YARP  2.3.70
Yet Another Robot Platform
Buffering Policies in YARP

This page assumes you are familiar with the use of YARP yarp::os::Port and yarp::os::BufferedPort objects.

If this is not the case, you may want to go back and have a look at the following pages before you continue:

Read and write operations with YARP Port are blocking, this means that readers and senders wait for each other ensuring that all messages are transmitted on the network. Notice that this means that YARP itself will not drop messages, if you use a non reliable protocol (like UDP) messages may still be dropped on by the network layer (this may happen frequently on a busy network).

In robotic applications it is often wise to decouple timing before senders and receivers. This is useful, because you want to avoid interference between readers that go at different speeds. At this aim YARP provides a specific type of port called BufferedPort.

In a BufferedPort messages are sent and received in the background without having to stop your processing. This requires a little care to understand the life-cycle of objects written to and read from the network (see yarp::os::BufferedPort::read() and yarp::os::BufferedPort::write()).

By default a BufferedPort attempts to reduce latency between senders and receivers. To do so messages may be dropped by the writer if BufferedPort::write() is called too quickly. The reader may also drop messages that arrive between subsequent calls to BufferedPort::read(), this ensures that in slow readers new messages travel with high priority. This policy is sometimes called Oldest Packet Drop (ODP).

If your application cannot afford dropping messages you can change the buffering policy. Use yarp::os::BufferedPort::writeStrict() when writing to a port, this waits for pending transmissions to be finished before writing new data. Call yarp::os::BufferedPort::setStrict() to change the buffering policy to FIFO at the receiver side. In this way all messages will be stored inside the BufferedPort and delivered to the reader. Pay attention that in this case a slow reader may experience increasing latency and that the BufferedPort may allocate memory in the background.

Methods that can be useful to monitor the status of read and write operations are: yarp::os::BufferedPort::getPendingReads() and yarp::os::BufferedPort::isWriting().

It is also important to understand that a BufferedPort is managing the life-cycle of the messages transmitted on the network. This means that the BufferedPort will allocate and re-cycle objects in its internal buffers.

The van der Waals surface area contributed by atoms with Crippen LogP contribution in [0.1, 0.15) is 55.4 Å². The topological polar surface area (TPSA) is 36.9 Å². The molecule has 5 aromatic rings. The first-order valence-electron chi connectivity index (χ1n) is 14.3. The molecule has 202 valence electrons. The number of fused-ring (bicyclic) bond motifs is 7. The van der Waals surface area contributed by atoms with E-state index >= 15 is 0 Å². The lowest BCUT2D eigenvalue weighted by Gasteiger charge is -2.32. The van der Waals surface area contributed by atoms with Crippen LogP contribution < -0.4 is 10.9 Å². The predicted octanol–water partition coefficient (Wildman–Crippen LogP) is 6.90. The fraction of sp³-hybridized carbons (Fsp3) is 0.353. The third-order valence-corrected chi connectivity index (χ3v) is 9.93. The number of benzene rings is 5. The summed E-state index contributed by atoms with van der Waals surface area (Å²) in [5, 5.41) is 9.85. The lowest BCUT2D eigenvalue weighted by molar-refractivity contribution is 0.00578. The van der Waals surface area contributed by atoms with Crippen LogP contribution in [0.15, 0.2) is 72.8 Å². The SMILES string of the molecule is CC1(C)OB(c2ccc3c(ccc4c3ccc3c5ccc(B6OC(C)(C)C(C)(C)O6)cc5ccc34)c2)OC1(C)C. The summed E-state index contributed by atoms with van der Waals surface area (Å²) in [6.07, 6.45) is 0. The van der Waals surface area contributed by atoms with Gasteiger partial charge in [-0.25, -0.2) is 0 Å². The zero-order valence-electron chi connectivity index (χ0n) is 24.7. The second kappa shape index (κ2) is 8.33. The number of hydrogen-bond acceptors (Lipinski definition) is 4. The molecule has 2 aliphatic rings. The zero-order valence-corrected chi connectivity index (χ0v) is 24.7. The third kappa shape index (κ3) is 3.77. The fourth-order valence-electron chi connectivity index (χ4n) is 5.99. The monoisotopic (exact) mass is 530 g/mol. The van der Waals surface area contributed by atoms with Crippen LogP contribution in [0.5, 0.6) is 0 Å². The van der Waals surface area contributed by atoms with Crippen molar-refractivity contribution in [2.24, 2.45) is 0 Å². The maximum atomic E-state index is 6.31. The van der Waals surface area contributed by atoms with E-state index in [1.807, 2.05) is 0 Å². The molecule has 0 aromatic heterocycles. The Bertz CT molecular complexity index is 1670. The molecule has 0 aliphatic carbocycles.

Life-cycle: writing to a port

When you call yarp::os::BufferedPort::prepare() you get a slot from the internal buffer. This slot is reserved for you, until the next call to BufferedPort::write(). This means that you are free to write inside the object returned by BufferedPort::prepare(), until the next call to BufferedPort::write(). At this point the YARP infrastructure will begin transmitting the message and you are no longer allowed to modify it (well, actually nobody forbids doing so, but in this case you may have unexpected effects, i.e. probably the message will be corrupted).

Objects are recycled within the BufferedPort to save CPU cycles, so the next time you call yarp::os::BufferedPort::prepare() you will not get an empty object. Make sure you clean the object before you write to it (for example do not append data to a Bottle), otherwise you will get unexpected behavior (likely the object will contain past data). This code example illustrates this concept:

BufferedPort<Bottle> port;
Bottle &b=port.prepare();
//write to b
// don't touch b!

Life-cycle: reading from a port

To read from a BufferedPort you call yarp::os::BufferedPort::read(), this returns a pointer to the message which arrived most recently (or the oldest message in the queue, if you changed the buffering policy to FIFO using yarp::os::BufferedPort::setStrict()). This object is reserved and not touched by YARP, until the next call to yarp::os::BufferedPort::read(). This code example clarify this issue:

BufferedPort<Bottle> port;
Bottle *b1=port.read();
// read b1, YARP will not touch it until the next call to read().
Bottle *b2=port.read();
// now read b2, YARP will not touch it until the next call to read().
// The object pointed to by b1 can be re-cycled by YARP to store new data.
// If you access b1 you may get garbage.

Notice, however, that you never run in troubles if you follow the best practice and access messages in a loop, i.e.:

BufferedPort<Bottle> port;
while (true) {
Bottle *b1=port.read();
// It is safe to read b1, YARP will not touch it.

In the code above the scope of b1 automatically enforces safe access to the messages.